You can use TLH to the extent that it eliminates gains and take no more than 3,000 in losses on your income tax return.


Timing.

"The best time to invest is when you have the money." Don't remember who said it.

[self-censorship]
If you believe markets aways rise over the long-term, and as I do that they will begin to recover next year, then now is the time to be fully invested... before they recover.
[/self-censorship]

As Buffet reminds us, "...be greedy when others are fearful...".

Do you feel "fearful"? Well, there you go. :)


Bonds.

Yes, they do fluctuate in value, but not by very much. In a really bad year, someone here has noted that stocks can lose ~50-90% of their value, bonds on the other hand lose ~10-15% of their value. So not very much.

Not all bonds are cut from the same cloth. Just ask some folks who got creamed holding junk bonds at one time or another. Not all government bonds are the same, just ask those who held Argentinian government debt until the government defaulted and then offered 30 cents on the dollar to those who were creditors (today International Bond funds are becoming popular again). You can lose your proverbial shirt - caveat emptor!!

In the mean time, those bond funds will continue to throw off the same dividends. And those dividends will rise over time as older bonds expire and are replaced with newer, higher interest bonds.
What happens when older bonds expire and are replaced with newer, lower coupon bonds, like today, hmmm?

Expect any bond fund loss to recover over time based on their duration, with increasing distributions during that time.


Interest rate.

Yes, bond funds will lose value as interest rates rise, but I don't foresee that being by much each year. So between a small negative for bond fund value and a small positive for increasing dividends, I see it as being about a wash.

This is not gospel, just look at the investment professionals who've been burned making prognostications about the outcome for bonds - Bill Gross, anyone?

And if you get too nervous, then TLH into shorter duration bonds. I've decided that I probably will not as I want the higher dividends and don't worry too much about a short-term paper loss... unless I really need the TLH. :)


Emergency fund.

If you need your investment to live on, then perhaps you need a much larger EF to help you weather a longer market downturn.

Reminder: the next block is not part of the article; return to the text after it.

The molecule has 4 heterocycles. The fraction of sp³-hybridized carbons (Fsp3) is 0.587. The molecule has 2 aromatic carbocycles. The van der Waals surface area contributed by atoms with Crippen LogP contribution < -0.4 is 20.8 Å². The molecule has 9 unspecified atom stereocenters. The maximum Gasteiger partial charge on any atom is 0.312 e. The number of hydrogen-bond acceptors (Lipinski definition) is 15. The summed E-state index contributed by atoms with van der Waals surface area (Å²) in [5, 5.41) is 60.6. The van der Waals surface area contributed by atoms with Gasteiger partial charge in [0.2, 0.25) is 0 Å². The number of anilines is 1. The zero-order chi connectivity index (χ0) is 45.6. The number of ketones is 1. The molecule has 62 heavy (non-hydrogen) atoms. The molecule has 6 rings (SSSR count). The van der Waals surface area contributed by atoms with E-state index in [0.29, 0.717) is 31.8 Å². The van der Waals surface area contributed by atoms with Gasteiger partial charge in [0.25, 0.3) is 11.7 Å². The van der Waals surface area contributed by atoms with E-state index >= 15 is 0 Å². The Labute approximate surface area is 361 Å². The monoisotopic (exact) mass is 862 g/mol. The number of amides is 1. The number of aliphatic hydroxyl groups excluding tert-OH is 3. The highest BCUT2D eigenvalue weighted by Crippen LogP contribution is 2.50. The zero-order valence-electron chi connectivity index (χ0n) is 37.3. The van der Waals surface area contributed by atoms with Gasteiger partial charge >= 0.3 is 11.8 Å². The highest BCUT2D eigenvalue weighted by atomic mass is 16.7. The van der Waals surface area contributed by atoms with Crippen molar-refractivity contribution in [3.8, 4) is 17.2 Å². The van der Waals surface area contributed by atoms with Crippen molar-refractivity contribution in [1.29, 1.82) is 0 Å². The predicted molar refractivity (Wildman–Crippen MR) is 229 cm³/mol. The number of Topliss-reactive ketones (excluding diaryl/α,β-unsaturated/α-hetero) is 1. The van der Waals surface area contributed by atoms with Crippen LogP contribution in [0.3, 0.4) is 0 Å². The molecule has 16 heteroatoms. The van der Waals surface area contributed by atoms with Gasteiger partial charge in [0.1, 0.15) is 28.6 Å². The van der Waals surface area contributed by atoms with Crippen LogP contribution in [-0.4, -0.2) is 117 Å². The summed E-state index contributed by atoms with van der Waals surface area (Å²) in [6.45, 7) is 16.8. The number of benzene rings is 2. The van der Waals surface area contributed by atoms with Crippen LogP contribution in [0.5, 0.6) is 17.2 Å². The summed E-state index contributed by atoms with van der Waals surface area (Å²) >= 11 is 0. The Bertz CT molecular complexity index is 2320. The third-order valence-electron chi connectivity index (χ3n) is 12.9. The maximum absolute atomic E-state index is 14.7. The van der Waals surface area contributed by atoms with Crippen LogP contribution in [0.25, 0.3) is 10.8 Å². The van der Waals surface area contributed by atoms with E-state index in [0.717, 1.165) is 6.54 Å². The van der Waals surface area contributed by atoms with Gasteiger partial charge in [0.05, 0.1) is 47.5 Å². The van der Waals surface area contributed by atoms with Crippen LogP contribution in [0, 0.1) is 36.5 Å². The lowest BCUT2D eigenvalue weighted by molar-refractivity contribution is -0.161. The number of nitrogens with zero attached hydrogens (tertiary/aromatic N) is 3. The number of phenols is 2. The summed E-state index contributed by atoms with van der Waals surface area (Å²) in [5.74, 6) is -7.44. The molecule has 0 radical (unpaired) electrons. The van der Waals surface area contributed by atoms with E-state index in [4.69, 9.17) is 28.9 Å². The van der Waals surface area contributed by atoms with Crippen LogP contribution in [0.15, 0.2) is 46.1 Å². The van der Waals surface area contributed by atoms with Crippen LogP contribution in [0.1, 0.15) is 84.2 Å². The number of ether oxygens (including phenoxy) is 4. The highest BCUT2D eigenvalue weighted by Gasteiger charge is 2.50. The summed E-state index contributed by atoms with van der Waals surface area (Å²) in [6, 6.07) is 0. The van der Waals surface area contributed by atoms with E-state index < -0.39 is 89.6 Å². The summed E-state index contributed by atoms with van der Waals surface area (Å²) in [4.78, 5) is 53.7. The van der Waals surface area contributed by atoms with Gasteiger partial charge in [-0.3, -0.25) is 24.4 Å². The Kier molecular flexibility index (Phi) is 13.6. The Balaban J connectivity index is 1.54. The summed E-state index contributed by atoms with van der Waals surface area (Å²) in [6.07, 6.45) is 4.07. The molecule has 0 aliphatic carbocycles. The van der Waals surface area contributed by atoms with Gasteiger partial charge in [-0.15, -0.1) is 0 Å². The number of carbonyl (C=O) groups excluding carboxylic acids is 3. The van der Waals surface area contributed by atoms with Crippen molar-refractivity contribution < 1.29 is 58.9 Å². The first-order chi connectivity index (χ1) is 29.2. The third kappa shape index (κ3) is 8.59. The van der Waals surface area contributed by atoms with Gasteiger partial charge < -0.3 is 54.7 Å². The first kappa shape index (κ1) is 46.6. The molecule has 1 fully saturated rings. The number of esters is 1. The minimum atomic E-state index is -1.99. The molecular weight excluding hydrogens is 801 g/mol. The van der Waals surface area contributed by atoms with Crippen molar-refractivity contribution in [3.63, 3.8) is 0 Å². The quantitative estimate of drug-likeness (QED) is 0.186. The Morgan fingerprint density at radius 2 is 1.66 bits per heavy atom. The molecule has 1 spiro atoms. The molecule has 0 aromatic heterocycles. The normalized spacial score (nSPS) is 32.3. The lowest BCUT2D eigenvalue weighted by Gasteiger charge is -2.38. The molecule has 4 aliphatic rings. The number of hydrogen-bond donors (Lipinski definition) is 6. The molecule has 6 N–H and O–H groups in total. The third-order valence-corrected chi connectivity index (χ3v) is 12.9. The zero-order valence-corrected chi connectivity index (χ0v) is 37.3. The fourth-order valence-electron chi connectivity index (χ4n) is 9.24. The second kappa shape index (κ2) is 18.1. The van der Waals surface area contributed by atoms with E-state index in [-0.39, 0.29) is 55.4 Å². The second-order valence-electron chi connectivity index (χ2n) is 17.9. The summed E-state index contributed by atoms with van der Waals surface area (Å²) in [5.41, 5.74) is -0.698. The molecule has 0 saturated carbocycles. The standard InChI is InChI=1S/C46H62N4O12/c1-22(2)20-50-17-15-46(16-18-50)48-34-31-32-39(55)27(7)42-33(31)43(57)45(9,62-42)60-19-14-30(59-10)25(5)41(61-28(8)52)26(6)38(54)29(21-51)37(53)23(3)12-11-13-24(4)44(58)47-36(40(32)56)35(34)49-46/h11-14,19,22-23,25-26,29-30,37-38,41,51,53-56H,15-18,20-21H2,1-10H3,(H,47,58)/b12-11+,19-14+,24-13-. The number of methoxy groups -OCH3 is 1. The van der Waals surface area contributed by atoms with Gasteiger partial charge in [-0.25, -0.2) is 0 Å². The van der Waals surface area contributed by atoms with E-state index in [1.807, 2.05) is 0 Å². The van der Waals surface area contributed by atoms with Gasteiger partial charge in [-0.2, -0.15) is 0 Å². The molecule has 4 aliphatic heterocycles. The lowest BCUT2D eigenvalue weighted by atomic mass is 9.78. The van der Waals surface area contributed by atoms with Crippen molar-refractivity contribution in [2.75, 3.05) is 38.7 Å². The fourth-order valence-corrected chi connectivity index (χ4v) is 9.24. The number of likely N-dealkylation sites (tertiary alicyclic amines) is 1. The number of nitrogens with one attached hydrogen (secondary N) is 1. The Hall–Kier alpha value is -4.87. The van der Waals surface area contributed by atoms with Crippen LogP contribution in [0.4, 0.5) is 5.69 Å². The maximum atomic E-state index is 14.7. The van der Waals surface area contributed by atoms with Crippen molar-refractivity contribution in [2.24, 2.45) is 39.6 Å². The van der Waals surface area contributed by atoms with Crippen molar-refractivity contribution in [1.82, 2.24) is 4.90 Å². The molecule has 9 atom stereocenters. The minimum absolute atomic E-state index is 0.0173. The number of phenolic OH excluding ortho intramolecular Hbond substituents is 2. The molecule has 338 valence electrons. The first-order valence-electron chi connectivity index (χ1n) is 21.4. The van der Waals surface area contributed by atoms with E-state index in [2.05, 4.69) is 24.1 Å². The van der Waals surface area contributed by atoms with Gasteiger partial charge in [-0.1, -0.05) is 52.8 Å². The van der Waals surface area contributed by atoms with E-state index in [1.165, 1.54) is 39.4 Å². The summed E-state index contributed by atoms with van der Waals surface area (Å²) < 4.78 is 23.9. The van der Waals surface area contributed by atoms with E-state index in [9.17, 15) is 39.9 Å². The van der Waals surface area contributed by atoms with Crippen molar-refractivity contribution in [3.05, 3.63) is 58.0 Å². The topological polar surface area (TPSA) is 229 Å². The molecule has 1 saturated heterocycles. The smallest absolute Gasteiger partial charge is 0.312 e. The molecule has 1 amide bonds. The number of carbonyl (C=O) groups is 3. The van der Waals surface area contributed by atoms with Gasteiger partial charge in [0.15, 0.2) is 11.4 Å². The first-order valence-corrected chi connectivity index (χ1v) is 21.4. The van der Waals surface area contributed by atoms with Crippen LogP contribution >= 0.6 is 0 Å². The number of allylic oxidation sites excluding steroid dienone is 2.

Portfolio.

Post yours and ask the senior investors to double-check yours and your thinking.

With a cool, logical mind, develop your IPS (investment policy statement) detailing what and how you will invest. Then go do it.

When your emotions get the better of you, refer to your IPS and stay the course.

It worked for me.


Financial new media.

It helps if you don't listen too much.
Agree, tune out the talking heads over at CNBC and all those nice glossy magazines with headlines like "Where to Put Your Money 2012, or Can you ever retire, or What the latest IDK professionals are saying now. (IDK - I Don't Know" :lol



That's all I know.
"One should invest based on their need, ability and willingness to take risk - Larry Swedroe" Asking Portfolio Questions

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grabiner
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Re: Boglehead moral support for struggling newbie with lump

Post by grabiner » Sun Feb 26, 2012 6:32 pm

I would recommend setting up an automatic dollar-cost average, so that it will become an active decision for you not to invest. You can add 10% to your stock holdings every month for six months if 60% is your target allocation to stock. Vanguard, and most other mutual fund companies, will let you set up an automatic investment plan.

This is the investing equivalent of putting your credit card in the freezer, which is a common recommendation for people who need to have a credit card but are tempted to overuse it.